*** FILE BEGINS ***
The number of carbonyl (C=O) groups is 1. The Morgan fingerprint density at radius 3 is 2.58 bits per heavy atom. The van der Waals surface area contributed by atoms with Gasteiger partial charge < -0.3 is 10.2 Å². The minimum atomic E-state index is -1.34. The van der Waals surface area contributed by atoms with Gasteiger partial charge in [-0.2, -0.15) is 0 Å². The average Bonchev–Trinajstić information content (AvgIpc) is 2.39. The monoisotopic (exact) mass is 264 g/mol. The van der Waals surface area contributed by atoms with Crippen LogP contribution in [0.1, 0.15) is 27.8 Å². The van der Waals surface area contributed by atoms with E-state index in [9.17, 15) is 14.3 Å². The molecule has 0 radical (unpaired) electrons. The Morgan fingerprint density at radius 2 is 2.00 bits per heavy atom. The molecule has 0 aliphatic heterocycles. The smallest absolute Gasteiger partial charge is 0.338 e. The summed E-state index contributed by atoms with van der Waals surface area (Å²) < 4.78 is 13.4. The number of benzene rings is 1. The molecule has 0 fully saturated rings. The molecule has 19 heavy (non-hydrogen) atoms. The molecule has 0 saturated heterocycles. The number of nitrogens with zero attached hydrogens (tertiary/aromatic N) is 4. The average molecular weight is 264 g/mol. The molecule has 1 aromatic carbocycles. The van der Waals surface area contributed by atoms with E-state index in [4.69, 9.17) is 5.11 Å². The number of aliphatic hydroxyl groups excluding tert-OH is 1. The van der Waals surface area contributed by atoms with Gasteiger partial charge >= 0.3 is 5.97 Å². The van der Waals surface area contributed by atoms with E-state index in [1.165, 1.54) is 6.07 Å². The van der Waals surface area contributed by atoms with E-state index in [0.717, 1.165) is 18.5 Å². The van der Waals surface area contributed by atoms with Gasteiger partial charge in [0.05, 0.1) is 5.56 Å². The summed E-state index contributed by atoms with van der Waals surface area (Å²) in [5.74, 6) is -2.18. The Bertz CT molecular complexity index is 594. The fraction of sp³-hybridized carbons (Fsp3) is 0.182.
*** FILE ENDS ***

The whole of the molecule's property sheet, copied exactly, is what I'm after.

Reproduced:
The number of carbonyl (C=O) groups is 1. The Morgan fingerprint density at radius 3 is 2.58 bits per heavy atom. The van der Waals surface area contributed by atoms with Gasteiger partial charge < -0.3 is 10.2 Å². The minimum atomic E-state index is -1.34. The van der Waals surface area contributed by atoms with Gasteiger partial charge in [-0.2, -0.15) is 0 Å². The average Bonchev–Trinajstić information content (AvgIpc) is 2.39. The monoisotopic (exact) mass is 264 g/mol. The van der Waals surface area contributed by atoms with Crippen LogP contribution in [0.1, 0.15) is 27.8 Å². The van der Waals surface area contributed by atoms with E-state index in [9.17, 15) is 14.3 Å². The molecule has 0 radical (unpaired) electrons. The Morgan fingerprint density at radius 2 is 2.00 bits per heavy atom. The molecule has 0 aliphatic heterocycles. The smallest absolute Gasteiger partial charge is 0.338 e. The summed E-state index contributed by atoms with van der Waals surface area (Å²) < 4.78 is 13.4. The number of benzene rings is 1. The molecule has 0 fully saturated rings. The molecule has 19 heavy (non-hydrogen) atoms. The molecule has 0 saturated heterocycles. The number of nitrogens with zero attached hydrogens (tertiary/aromatic N) is 4. The average molecular weight is 264 g/mol. The molecule has 1 aromatic carbocycles. The van der Waals surface area contributed by atoms with E-state index in [4.69, 9.17) is 5.11 Å². The number of aliphatic hydroxyl groups excluding tert-OH is 1. The van der Waals surface area contributed by atoms with Gasteiger partial charge >= 0.3 is 5.97 Å². The van der Waals surface area contributed by atoms with E-state index in [1.165, 1.54) is 6.07 Å². The van der Waals surface area contributed by atoms with E-state index in [0.717, 1.165) is 18.5 Å². The van der Waals surface area contributed by atoms with Gasteiger partial charge in [0.05, 0.1) is 5.56 Å². The summed E-state index contributed by atoms with van der Waals surface area (Å²) in [5.74, 6) is -2.18. The Bertz CT molecular complexity index is 594. The fraction of sp³-hybridized carbons (Fsp3) is 0.182.